After a jury trial, the Karans were awarded $375,000.00, in recognition that the higher dunes partially obstructed the view of the beach and ocean from the house.  The municipality appealed, complaining that they were precluded from introducing evidence that would have shown that the dune development project benefitted the Karan’s greatly, thus offsetting any diminution in value.  The trial court refused to allow this evidence, holding that the dune replenishment was a general benefit for all residents, as opposed to a specific benefit to the Karans, and could not be counted.

The NJ Supreme Court disagreed, saying that it did not matter that the dune development project benefitted others.  As long as the alleged benefit was not speculative, this evidence could be introduced and considered by the jury.  The case was remanded for a new trial.   Since it is likely that the Karan house would be destroyed or severely damaged by a very strong storm without the fortified dunes, most experts think that the diminution of value will come out closer to the town’s original offer than to the Karan’s initial demand.

In Lower Makefield Township v. Dalgewicz, et al., Docket No. 33 MAP 2011 (May 29, 2013), the Pennsylvania Supreme Court ruled on an eminent domain case in Bucks County.  In 1996, Lower Makefield Township condemned a 166 acre farm for a public golf course development.  A board of view set the value at $3,990,000.00.  The parties were not able to agree on the damages, and the case on valuation went to a jury.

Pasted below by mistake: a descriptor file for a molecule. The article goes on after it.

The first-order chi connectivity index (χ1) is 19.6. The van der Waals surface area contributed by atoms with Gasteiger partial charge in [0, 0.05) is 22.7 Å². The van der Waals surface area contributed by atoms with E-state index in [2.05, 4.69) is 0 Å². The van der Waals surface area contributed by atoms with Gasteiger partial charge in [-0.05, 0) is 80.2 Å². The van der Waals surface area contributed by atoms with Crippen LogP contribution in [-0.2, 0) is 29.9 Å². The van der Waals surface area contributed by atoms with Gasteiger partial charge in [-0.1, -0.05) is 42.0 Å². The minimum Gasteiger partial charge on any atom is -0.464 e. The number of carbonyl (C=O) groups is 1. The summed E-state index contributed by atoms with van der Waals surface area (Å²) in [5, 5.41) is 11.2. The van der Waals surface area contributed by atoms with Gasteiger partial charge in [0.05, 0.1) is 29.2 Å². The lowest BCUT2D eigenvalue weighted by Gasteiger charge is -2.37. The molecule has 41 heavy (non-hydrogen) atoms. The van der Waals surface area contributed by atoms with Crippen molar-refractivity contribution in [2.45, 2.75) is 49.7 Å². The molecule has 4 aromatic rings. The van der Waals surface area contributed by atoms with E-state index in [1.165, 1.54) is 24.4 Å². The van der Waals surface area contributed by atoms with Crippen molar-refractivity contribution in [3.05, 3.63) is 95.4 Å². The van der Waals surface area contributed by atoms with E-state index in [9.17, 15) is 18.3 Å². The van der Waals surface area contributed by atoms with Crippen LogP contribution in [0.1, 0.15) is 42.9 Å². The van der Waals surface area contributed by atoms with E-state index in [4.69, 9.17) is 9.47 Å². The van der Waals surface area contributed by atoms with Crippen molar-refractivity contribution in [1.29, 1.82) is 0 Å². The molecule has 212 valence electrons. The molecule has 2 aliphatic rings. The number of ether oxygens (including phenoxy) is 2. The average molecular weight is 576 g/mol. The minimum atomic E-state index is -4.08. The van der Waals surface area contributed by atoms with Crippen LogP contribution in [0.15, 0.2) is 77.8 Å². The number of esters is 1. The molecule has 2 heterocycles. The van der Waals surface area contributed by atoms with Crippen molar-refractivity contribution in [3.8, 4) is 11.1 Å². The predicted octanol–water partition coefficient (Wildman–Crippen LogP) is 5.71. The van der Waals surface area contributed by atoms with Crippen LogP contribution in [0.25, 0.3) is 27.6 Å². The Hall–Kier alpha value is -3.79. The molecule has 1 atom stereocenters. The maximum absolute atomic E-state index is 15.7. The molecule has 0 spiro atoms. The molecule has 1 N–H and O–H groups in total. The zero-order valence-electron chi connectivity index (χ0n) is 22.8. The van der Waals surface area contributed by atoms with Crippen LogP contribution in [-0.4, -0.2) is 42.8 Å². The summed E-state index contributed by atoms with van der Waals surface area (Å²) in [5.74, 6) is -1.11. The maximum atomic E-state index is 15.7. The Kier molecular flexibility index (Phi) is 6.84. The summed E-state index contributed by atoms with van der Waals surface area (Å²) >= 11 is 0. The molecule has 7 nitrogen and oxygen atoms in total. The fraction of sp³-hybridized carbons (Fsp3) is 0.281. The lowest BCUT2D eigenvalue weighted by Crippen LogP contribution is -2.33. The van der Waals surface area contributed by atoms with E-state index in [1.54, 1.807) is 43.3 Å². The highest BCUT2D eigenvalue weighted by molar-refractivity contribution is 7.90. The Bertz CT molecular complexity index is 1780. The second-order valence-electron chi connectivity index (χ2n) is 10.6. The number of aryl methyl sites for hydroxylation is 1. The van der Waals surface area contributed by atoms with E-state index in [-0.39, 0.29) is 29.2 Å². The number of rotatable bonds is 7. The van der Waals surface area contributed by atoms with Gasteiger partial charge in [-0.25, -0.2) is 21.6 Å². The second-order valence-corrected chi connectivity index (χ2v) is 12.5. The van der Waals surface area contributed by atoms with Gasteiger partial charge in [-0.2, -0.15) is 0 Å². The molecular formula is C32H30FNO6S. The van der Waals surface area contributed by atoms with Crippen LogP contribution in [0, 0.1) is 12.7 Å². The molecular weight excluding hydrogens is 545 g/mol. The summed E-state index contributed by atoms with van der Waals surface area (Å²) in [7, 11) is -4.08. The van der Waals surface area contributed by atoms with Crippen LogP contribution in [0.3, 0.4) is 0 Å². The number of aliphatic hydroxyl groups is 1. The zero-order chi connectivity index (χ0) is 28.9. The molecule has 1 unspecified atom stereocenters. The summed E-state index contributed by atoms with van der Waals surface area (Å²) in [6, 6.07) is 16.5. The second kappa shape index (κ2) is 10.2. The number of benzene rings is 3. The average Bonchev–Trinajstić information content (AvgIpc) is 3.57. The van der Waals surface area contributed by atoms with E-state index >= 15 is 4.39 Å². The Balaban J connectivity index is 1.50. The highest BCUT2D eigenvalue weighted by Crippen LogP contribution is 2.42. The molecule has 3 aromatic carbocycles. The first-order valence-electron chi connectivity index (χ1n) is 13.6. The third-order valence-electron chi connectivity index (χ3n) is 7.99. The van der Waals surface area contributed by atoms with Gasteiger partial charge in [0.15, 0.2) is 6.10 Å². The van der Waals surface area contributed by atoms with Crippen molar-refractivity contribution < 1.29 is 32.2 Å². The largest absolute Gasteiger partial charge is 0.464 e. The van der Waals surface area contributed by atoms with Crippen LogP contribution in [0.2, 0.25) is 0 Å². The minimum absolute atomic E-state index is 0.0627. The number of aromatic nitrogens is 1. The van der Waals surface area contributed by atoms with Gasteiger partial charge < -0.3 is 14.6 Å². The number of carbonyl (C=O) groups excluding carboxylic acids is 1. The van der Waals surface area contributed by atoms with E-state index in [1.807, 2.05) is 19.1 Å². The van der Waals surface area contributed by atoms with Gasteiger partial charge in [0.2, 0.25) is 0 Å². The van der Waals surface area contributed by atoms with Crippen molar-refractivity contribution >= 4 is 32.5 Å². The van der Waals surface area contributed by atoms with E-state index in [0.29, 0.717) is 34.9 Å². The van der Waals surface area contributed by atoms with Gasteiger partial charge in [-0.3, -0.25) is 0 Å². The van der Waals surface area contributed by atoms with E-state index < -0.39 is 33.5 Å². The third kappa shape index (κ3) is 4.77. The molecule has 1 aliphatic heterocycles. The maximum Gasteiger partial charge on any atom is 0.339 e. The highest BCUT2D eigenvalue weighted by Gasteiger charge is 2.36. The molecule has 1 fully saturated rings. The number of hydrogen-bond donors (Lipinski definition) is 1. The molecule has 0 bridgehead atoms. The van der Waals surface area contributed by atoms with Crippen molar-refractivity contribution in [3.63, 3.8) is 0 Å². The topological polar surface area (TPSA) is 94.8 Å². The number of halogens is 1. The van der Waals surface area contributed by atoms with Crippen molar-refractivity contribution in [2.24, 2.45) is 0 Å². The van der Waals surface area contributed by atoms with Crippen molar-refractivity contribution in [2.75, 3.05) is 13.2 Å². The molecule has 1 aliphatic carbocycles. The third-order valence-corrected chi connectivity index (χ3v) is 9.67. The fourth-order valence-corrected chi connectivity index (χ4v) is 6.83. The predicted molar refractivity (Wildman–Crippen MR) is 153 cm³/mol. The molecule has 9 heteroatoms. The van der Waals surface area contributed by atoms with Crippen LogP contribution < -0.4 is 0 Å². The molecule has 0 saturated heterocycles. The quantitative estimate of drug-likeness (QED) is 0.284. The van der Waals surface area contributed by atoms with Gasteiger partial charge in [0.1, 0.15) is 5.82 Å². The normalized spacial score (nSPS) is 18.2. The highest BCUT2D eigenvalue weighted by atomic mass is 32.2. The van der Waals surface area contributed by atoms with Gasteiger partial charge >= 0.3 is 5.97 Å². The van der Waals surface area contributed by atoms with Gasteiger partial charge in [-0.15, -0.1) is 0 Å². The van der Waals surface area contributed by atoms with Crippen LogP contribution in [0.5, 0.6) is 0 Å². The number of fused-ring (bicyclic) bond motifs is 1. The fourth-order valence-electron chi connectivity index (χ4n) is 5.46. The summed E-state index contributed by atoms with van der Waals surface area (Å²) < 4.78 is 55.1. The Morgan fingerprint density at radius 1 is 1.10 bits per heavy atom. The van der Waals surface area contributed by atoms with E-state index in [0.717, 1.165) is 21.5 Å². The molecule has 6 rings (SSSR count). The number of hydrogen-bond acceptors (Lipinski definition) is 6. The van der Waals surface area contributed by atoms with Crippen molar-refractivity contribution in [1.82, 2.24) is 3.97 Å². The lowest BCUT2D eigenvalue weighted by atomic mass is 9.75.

At the trial, the Dalgewiczs introduced evidence about purchase offers that had received for the property, both before and after condemnation, that were millions of dollars higher than the amount granted by the board of view. One of the written offers was from Pulte Homes, Inc., in the amount of $ 8,000,000.00.  The trial court allowed the testimony and admitted the documentary evidence, saying it was relevant.  The jury ultimately determined the fair market value of the property was $5,850,000.00, significantly higher than the board of view.  Commonwealth Court upheld.